HAMPDEN, Maine — The Town Council will meet later this month with the RSU 22 board to negotiate a more acceptable price for the property now occupied by Hampden Academy, which will be empty when the new school opens next fall.
Maine Valuation Co. of Standish, the appraiser for the school board, put the fair market value of the 23-acre tract of land at approximately $1 million, but Northeast Building Consultants has pegged the cost of demolishing all buildings and structures on the site — except the historic 1843 Building, which was the original high school — at $1,184,899.
“I’m anxious to bring the council and school board to work collaboratively on a solution,” said Hampden Councilor and Mayor Janet Hughes, who stressed the council’s interest in acquiring the property.
“What we’re trying to do is not saddle the citizens with more of a tax burden and develop that property into more a town center type of development with a mix of commercial and community uses,” she said. “On the flip side, what the school is thinking is we have a million-dollar piece of property for $400,000, but after getting it buyer-ready, it’s at negative $184,899.”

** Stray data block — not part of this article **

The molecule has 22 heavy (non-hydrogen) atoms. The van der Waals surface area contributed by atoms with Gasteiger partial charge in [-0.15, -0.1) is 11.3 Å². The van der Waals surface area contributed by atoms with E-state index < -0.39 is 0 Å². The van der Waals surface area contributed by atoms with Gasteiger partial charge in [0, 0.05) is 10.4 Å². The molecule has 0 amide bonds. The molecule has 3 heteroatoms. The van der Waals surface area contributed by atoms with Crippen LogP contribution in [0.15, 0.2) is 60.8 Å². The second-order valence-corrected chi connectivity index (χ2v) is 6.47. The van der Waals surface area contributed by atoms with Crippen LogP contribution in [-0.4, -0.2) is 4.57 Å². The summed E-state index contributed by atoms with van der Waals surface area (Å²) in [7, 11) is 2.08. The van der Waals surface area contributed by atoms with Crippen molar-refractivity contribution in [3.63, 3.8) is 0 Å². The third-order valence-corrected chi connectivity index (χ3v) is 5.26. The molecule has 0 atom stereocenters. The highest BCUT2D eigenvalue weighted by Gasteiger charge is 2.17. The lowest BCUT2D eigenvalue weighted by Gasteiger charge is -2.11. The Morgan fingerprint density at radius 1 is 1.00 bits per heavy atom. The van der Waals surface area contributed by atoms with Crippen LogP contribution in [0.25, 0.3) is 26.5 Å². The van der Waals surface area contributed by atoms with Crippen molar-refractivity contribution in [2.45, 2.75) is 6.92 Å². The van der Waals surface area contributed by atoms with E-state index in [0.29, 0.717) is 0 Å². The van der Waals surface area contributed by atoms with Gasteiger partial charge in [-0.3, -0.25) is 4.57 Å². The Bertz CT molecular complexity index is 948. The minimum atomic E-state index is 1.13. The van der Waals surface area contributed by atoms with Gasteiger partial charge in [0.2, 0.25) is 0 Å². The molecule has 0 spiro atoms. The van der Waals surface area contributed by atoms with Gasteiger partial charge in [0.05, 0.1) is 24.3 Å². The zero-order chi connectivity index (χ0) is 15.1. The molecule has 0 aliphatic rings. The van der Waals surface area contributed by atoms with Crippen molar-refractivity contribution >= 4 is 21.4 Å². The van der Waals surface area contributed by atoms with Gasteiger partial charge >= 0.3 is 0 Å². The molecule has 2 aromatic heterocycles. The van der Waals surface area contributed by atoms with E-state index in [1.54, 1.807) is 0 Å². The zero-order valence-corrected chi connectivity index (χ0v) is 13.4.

The school board offered the council the land for a total price of $386,100 in October.
Hughes said there’s a chance the Skehan Center — which houses the gym that teams play basketball games in — may be salvageable.
“The school felt that Skehan may be of some use to the recreational center, but it does need a boiler and a new roof at some point,” Hughes said.
The two bodies likely will meet the week after Christmas, but an exact date hasn’t been agreed upon yet.
The council on Monday also set a tentative date for a joint meeting with the 20-member Citizens Comprehensive Plan Committee at 7 p.m. Tuesday, Dec. 13. The committee has wrapped up its three-month review and revision of the town’s controversial 2010 comprehensive plan, which lays a legal framework for the town’s zoning and land use regulations.
“I was pleased with how Monday’s meeting went and pleasantly surprised with how little opposition there is to many of the revisions,” said Hughes. “I think the plan was good and there aren’t a lot of substantive changes that should imperil the plan’s overall vision.”
The citizens committee voted 15-1 last Thursday to accept the revisions and submit them to the council, which will have to forward them to the planning board. Councilor Thomas Brann made a motion to forward the revision report on to the planning board but since it wouldn’t be sent in time for the board’s December meeting, the council voted to schedule a meeting and go over the revisions beforehand.
Brann said there are three main steps left in the process of ratifying the comprehensive plan: continuing the legal process en route to adopting the plan, holding a joint public hearing with the citizens committee and the planning board, and instituting some form of regular review of the comprehensive plan by the council, either annually or every two to three years.